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How Compressed Natural Gas (CNG) Has Changed Garbage Collection

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Jan. 13, 2017

The Canadian marketplace for natural gas vehicles is in the midst of a renaissance as a result of more than three decades of early-stage development.

Now, fleets of all scales and services are taking advantage of reducing their operating costs and environmental impact by venturing beyond the typical OEM chassis offering and adopting what was once seen as unconventional, compressed natural gas (CNG).

Nowhere has this renaissance been more apparent than in the business of garbage collection, an industry that has subtly become quite competitive. Growing public pressures and demand for environmentally responsible initiatives have forced municipalities to scrutinize the efficiency and impact of their own or contracted fleets. As a result, we’ve seen companies like Waste Management commit to purchasing 80% of all new vehicles as factory-built CNG trucks and municipalities like City of Surrey implementing CNG stations to accommodate a fleet of 55 natural gas refuse trucks contracted to Progressive Waste Solutions.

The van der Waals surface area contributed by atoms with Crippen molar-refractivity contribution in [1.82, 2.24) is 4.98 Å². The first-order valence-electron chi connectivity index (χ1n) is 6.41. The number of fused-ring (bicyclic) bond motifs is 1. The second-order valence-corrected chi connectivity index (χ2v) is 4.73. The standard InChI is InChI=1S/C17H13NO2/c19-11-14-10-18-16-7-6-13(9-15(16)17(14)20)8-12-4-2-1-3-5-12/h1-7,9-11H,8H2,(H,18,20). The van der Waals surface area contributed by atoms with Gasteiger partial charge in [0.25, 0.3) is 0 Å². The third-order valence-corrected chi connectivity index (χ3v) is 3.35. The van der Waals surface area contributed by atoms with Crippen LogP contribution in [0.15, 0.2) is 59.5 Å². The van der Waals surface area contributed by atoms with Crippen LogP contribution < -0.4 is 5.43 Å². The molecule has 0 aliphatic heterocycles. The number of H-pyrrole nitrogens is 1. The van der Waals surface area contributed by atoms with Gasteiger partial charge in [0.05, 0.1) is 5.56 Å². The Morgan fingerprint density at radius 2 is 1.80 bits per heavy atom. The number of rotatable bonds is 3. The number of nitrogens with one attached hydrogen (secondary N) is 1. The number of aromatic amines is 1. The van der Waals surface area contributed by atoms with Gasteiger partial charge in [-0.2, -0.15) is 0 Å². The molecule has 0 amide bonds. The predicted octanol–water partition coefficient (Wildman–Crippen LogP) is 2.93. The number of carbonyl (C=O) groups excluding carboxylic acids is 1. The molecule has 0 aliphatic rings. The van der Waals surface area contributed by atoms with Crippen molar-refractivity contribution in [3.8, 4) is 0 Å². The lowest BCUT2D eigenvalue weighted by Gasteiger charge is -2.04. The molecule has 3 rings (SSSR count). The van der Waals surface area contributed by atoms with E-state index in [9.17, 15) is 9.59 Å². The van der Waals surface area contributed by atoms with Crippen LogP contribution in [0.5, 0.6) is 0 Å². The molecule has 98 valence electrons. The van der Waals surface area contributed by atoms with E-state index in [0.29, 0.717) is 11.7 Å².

With the implementation of Labrie CNG automated side loaders, proudly sold by Rollins Machinery (shameless plug), the City of Surrey now operates a sizeable fleet that emits 23% less carbon emissions and 90% less air particulates, compared to that of a traditional diesel truck. Further, studies have shown that replacing one diesel truck with a CNG truck is the equivalent to taking 475 cars off the road each year.

These chassis improvements, along with the introduction of organic waste collection, have opened to the door to the adoption of fully closed-loop systems that will see waste processed into the biofuel that powers future collection vehicles.

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